Mobile App Statistics in South Africa
We have compiled detailed compilation using search reports from various groups such as GlobalWebIndex, GSMA Intelligence, Statista, App Annie and SimilarWeb. Current digital trends and movements have been recorded to present the key findings here:
Approximately 80% of South Africans now use a mobile phone of some kind, according to the Independent Communications Authority of South Africa (ICASA). They specifically looked at telecommunications, broadcasting and social services to determine this value, and have concluded that, in the last two years, the country’s mobile phone usage has nearly doubled.
According to Statista in 2019, over 35% of South African citizens use a smartphone which has access to the internet and mobile application features.
The total number of subscriptions to 4G/LTE usage in South Africa was over 12,6 million in 2018, and it’s ever-growing. The province with the highest number of LTE devices was Gauteng, which stood at a remarkable 4,3 million. They were followed by Kwazulu-Natal, who stood at 1,9 million subscriptions, and the Western Cape with approximately 1,6 million subscriptions.
Mobile data subscriptions increased by approximately 12% from 2015 to 2018, according to ICASA, who concluded that by the end of 2018 there were over 66 million subscriptions.
Including social media marketing into your business strategy could be the best thing you ever do for it. South Africans spend an average of 3 hours and 17 minutes on the internet every day and use a mobile device to do so. This is more than the global average, which has been reported to be an average of 2 hours and 48 minutes.
A study conducted by We Are Social in 2018 yielded the following findings:
Nearly 90% of South Africans have an active connection to mobile broadband.
Over 40% of South African citizens who have an active internet connection watch videos on their mobile phones.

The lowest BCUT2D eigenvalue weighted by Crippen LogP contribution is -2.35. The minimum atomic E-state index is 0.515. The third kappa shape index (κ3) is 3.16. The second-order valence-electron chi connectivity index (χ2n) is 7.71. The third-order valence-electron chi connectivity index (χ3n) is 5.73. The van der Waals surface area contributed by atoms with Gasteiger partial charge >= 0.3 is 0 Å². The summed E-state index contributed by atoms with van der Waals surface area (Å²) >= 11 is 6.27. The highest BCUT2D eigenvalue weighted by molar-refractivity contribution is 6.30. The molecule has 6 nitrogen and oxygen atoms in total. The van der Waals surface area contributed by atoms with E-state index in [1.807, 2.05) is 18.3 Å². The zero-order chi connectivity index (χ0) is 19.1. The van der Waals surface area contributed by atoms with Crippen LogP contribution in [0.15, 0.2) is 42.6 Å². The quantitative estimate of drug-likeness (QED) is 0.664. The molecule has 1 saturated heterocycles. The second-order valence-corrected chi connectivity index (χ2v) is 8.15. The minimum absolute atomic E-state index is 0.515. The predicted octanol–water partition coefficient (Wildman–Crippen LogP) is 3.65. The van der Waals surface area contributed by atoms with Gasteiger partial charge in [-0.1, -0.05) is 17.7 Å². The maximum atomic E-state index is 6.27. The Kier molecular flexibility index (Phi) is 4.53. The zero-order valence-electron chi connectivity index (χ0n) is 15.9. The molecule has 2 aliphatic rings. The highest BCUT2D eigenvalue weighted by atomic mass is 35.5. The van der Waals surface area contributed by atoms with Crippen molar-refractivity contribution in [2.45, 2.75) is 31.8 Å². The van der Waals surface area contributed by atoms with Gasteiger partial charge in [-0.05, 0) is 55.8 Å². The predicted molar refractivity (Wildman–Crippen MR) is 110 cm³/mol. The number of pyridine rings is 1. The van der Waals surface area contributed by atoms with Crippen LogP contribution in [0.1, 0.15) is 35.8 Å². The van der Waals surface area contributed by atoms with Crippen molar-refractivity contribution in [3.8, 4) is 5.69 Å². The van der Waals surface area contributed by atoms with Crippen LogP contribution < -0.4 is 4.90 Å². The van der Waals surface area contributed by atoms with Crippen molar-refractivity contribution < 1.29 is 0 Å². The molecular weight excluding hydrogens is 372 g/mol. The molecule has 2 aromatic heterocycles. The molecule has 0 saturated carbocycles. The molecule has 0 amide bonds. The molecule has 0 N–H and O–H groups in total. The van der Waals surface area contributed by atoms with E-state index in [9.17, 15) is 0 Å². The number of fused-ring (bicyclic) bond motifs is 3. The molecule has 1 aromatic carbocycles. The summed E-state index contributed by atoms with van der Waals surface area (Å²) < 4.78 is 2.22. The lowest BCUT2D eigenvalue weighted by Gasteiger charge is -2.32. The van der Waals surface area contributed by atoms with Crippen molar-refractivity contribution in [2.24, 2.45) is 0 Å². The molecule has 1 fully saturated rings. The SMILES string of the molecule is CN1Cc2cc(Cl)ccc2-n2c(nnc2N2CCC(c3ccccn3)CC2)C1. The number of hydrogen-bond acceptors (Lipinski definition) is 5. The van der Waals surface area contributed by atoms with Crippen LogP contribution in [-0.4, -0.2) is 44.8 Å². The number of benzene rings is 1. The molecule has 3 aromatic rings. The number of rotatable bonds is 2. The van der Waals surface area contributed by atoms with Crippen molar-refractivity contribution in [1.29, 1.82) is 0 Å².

Nearly 40% of South African citizens who have an active internet connection play video games using their mobile phones.
Over 40% of South African citizens who have an active internet connection use mobile GPS and mapping services.
A study conducted by Statista in 2019 yielded the following findings:
Approximately 22 million of South Africa’s citizens have an active social media presence employing their mobile phone. This is nearly half of the country’s estimated population of 58 million people.
It has been deliberated that in 2023, nearly 33% of the South African population will have an active presence on Facebook.
89% of the South African Facebook users today access their account using their mobile phones.
According to NetGen, the following are the top social channels in South Africa:
• Facebook is used by 54% of the population, with approximately 31 million users.
• Instagram is used by 9% of the population, with approximately 5 million users.
• Facebook is used by 4% of the population, with approximately 2,2 million users.
South Africa has been recorded to have a higher social media presence that any of its neighbours, standing at a remarkable 40% social media usage among the population.
This stands just under the global average of 45%, but a 40% active user presence still means that about 23 million citizens are active on platforms like Twitter, Facebook, LinkedIn and similar platforms.
According to recent research, South Africa has also been recorded as one of the most rapidly growing audiences in the world. It ranked 17th for its relative growth, showing an added 5 million active social media users in the last year.
We have also been recorded to have an average of 8 different social media accounts.
Why South Africans Join Social Media
According to We Are Social, the following are the most popular reasons for people to join social media trends:
• 40% – to gain more information about events and news around them
• 39% – maintaining relationships with their friends
• 38% – for entertainment
• 33% – to build networks
• 32% – to document their daily experiences in the form of photos and videos
• 31% – online shopping
Mobile e-commerce has pretty much replaced traditional payment methods such as credit- or debit cards, retailers and wallets in general.
Cell phones are instead used to pay for goods and services, and this practice has become increasingly popular in South Africa due to the rising numbers in mobile phone users in general. Immense opportunity gets opened up to online retailers this way.
In 2018, online shopping transactions were among 25% of South African shoppers due to faster internet connectivity, secure online transactions and more convenience in the form of shipping and delivery.